My creator wrote my book of life long ago, and who am I to question it? I am certain that there will be other times when I dither and ask why? I am assured that my answer will be found in the eyes of another, in their words of encouragement and in moments when I realize there is a reason for everything. Remember that we never know who we are inspiring. Someone is watching and our light shines brightly. Blessings come unexpectedly and they remind us of the beauty that remains in this sometimes ugly world.

I don’t opine that any of us would have chosen this path, yet, it has been chosen for us. We must travel it. Why not us? We are brave and we can do it. Thanks to those two beautiful women for pouring into me, blessing me, and reminding me of the light within. The intent of this column is to pour into your spirit. You are light and you’ve been appointed to shine yours. We are the chosen ones.


Note: Multiple Sclerosis News Today is strictly a news and information website about the disease. It does not provide medical advice, diagnosis, or treatment. This content is not intended to be a substitute for professional medical advice, diagnosis, or treatment. Always seek the advice of your physician or other qualified health provider with any questions you may have regarding a medical condition. Never disregard professional medical advice or delay in seeking it because of something you have read on this website. The opinions expressed in this column are not those of Multiple Sclerosis News Today, or its parent company, BioNews Services, and are intended to spark discussion about issues pertaining to multiple sclerosis.


    • Tonia Hodgins says:

      At 21 I prayed for the day I didn’t need the stupid cane. At 31it came because now needed my walker. Prayed harder for the day my walker was in the past. At 37 that day cam and so did my new wheelchair. Be careful what you wish for! I learned at 43 to never let the challenges I have Define me. This Gucci high heel wearing city girl learned to adapt and overcome. I have adapted how I get from point A to point B and discovered the greatest most liberating tool to use to take my life and independence back…electric wheelchair (or moms gogo cart as my son calls it). I go from 1 end of manhattan to the other 3times without having to recharge! I am the same crazy chick I’ve always beenI am just more dangerous and I will run over your toes if you can’t keep up with me!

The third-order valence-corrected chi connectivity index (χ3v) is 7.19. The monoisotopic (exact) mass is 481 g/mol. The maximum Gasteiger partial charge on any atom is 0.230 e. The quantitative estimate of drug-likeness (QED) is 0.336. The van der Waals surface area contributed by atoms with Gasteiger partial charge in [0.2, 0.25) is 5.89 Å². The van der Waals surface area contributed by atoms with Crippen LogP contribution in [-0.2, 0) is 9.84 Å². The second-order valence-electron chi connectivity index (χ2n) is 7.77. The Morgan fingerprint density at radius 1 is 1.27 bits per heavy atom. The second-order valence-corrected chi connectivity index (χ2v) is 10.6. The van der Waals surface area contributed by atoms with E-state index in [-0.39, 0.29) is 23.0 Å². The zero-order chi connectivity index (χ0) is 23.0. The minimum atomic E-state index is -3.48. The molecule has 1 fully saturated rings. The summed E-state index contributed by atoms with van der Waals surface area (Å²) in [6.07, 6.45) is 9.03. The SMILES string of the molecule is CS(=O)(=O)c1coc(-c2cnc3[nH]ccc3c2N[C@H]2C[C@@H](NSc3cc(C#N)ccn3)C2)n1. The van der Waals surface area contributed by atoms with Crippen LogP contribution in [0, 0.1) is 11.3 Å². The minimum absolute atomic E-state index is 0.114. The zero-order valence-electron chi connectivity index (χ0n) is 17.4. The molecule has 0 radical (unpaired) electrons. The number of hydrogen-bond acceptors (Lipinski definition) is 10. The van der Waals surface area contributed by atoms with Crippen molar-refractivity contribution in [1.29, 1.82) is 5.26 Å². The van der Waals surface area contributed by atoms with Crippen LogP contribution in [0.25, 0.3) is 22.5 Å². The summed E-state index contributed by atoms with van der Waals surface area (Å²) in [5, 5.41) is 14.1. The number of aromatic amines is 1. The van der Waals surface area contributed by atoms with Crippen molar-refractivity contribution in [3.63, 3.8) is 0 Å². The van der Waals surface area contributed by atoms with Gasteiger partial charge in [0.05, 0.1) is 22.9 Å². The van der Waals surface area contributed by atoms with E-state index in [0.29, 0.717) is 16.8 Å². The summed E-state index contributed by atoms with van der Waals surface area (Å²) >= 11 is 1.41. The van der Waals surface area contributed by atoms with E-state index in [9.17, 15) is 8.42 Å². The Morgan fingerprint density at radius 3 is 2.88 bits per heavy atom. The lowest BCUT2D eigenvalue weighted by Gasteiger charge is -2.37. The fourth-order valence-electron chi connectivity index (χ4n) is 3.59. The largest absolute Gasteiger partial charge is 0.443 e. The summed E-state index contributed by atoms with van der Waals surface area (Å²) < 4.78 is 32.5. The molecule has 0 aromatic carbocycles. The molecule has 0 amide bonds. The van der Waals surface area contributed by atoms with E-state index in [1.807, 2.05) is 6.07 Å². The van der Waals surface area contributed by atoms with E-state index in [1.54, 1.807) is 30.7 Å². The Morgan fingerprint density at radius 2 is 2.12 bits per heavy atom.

Poor me my feet hurt
      Poor me I have no feet. I’d rather be me than be someone else just because they don’t have MS

  1. Suzanne Sparks says:

    Your story is an inspiration as you let your light shine! Christian author Max Lucado says that in our darkest moments, instead of asking, Why me? We can ask, What now?

    Suzanne Sparks

    • Teresa Wright-Johnson says:

      Hi Suzanne,
      Thanks so much for your response and for reading the column. I appreciate you!I have gained great insight from reading some of Max Lucado’s work. Thanks for sharing and best wishes to you.

  2. Lorraine Hanson says:

    You are a true inspiration. I will, each day look into what you have been through and still going through today. I ask everyday “why me” but I shall no longer ask that question. I shall live each day to the fullest, and see the light within.

    • Teresa Wright-Johnson says:

      Hi Lorraine,
      Thanks for the kind words. I appreciate you. Let your light shine because you are inspiring many.